About the Book:

Named a 2021 Most Anticipated Book by:
The Millions: “Most Anticipated: The Great First-Half 2021 Book Preview”
Electric Lit: “43 Books by Women of Color to Read in 2021”
Palm Beach Daily News: “Enter the New Year with These Books on Your List”

Praised as “full of personality and touches of humour” by The Guardian and as “fascinating… nuanced and understanding” by The Observer, Layla AlAmmar’s 2019 The Pact We Made debuted in the UK to tremendous coverage, hailed as a Kuwaiti #MeToo novel that “asks us to reimagine the lives of modern Muslims as they struggle to reconcile the freedom of choice with the customs of their faith” (BBC Radio 3). Now, Algonquin is thrilled to introduce AlAmmar to American audiences with her first novel in the U.S., SILENCE IS A SENSE (Publication Date: March 16, 2021; Hardcover; $25.95). Profound and life-affirming, this novel follows a mute Syrian refugee grappling with her experiences during the Syrian Civil War and as a refugee traveling through Europe as she is gradually and unwillingly drawn into the lives of her neighbors. “SILENCE IS A SENSE opens the door on lives we need to hear more about,” says Tracy Chevalier, bestselling author of Girl with a Pearl Earring and A Single Thread. “Lyrical, moving, and revealing, it made me understand better the very human need for safety and contact.”

A young woman sits in her apartment in an unnamed English city, absorbed in watching the small dramas of her neighbors through their windows across the way. Traumatized into muteness after a long, devastating trip from war-torn Syria to the UK, she feels herself sinking deeper into isolation, moving between dreams, reality, and memories of her absent boyfriend, her family, and her homeland. At the same time, she begins writing for a magazine under the pseudonym “the Voiceless,” trying to explain the refugee experience without sensationalizing it—or revealing anything about herself. Gradually the boundaries of her world expand as she ventures to the corner store, to a gathering at a nearby mosque, and to the bookstore and laundromat. When an anti-Muslim hate crime rattles the neighborhood, she has to make a choice: Will she remain a voiceless observer, or become an active participant in a community that, despite her best efforts, is quickly becoming her own?

A brilliant, poetic meditation on identity, memory and the speakability of trauma, SILENCE IS A SENSE explores what it means to be a refugee and to need asylum, and how fundamental human connection is to our survival.

My Review:

The first thing I thought was that the title of this novel, Silence is a Sense, is very mysterious and I was really wanting to get into it.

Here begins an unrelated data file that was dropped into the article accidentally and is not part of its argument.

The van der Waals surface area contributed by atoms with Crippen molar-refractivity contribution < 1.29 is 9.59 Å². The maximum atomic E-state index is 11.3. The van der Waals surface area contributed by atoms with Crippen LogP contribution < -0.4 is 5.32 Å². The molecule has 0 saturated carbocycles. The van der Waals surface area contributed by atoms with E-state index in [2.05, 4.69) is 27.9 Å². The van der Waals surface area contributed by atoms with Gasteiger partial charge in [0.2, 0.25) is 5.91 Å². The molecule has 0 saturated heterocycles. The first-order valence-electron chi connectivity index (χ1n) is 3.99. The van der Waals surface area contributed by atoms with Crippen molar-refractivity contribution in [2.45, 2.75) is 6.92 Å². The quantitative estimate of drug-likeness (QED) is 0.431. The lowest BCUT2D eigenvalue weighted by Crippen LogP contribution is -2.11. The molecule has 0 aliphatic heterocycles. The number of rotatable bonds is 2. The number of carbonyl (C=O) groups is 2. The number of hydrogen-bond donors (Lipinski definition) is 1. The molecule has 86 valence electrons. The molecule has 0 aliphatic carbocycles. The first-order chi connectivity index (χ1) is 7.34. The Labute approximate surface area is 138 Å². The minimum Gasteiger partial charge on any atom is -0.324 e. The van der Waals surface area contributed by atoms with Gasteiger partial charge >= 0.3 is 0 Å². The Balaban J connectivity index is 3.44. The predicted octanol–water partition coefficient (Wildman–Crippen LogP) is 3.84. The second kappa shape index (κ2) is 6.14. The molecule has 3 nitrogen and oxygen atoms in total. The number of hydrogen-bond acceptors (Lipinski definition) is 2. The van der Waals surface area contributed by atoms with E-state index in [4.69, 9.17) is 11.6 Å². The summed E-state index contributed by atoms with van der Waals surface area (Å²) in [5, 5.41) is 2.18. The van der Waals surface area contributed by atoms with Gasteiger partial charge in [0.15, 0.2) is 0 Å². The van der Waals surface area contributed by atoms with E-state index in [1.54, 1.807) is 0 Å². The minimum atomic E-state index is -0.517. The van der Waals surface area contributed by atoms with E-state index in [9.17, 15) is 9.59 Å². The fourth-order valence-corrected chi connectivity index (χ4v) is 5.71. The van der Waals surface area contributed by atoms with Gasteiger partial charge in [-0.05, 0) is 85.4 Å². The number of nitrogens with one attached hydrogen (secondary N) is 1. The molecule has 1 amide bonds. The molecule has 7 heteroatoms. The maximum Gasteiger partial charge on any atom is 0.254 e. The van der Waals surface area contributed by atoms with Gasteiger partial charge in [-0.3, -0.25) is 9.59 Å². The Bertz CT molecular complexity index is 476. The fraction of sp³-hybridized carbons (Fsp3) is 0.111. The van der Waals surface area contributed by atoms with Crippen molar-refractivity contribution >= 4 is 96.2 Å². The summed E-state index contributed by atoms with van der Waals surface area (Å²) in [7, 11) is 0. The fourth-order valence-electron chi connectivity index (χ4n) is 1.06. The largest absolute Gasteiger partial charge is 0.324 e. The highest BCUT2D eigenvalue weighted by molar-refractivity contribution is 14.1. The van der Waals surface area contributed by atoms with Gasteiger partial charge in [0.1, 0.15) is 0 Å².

I was amazed at the pull that the plot had on me from the beginning and found that I was really keen to know the neighbours who lived with the Syrian girl who was for most of the book nameless but who we saw had many struggles to integrate into society as she had just arrived in the UK after an odyssey-like journey which traumatised her but also because her situation was complicated by selective mutism.

I was really drawn into her life and the life of the neighbours in the building that she lived in. The attention to detail in this book is outstanding and I loved every page. I really enjoyed the pace of the book and felt like I was part of the story. It opened my eyes to what refugees experience to get a “better life.”

The book is raw, emotional real and gripping with plenty of tense moments as I never knew how the neighbours would react to Rana and I was constantly hoping that she would find some way to integrate into her surroundings. The mystery of how she would do that is brilliantly portrayed and the atmosphere around that is very well imagined and created. Overall, Silence is a Sense is an incredibly atmospheric book.

Thanks to Layla AlAmaar and Algonquin books for my ARC in exchange for a voluntary and honest review.

5 stars.

About the Author:

Born in the US and raised in Kuwait, Layla AlAmmar has written for The Guardian and ArabLit Quarterly, with short stories published in the Evening Standard, Quail Bell Magazine, the Red Letters St. Andrews Prose Journal, and Aesthetica Magazine, where her story “The Lagoon” was a finalist for the 2014 Creative Writing Award.  She is currently pursuing a PhD on the intersection of Arab women’s fiction and literary trauma theory.

She was the 2018 British Council international writer in residence at the Small Wonder Short Story Festival. Her debut novel, The Pact We Made, was published in 2019. ShHaving watched the Arab Spring unfold in early 2011 with a disquieting mix of hope and trepidation, she explains, “It seemed this revolution transcended the touchstones of conflict we’re used to—religion and sect, tribe and origin, liberal and conservative. It felt like a call for an uncompromising dignity that extended to all areas of life. And yet: what comes after the revolution? The question left me unnerved, confused, and almost unbearably sad. So I did what I always do: I put it to a story. Not to try and make sense of things—for there is, I think, no way of making sense of the horror humans are capable of inflicting on one another—but because I needed a repository for the thoughts and feelings that assailed me.”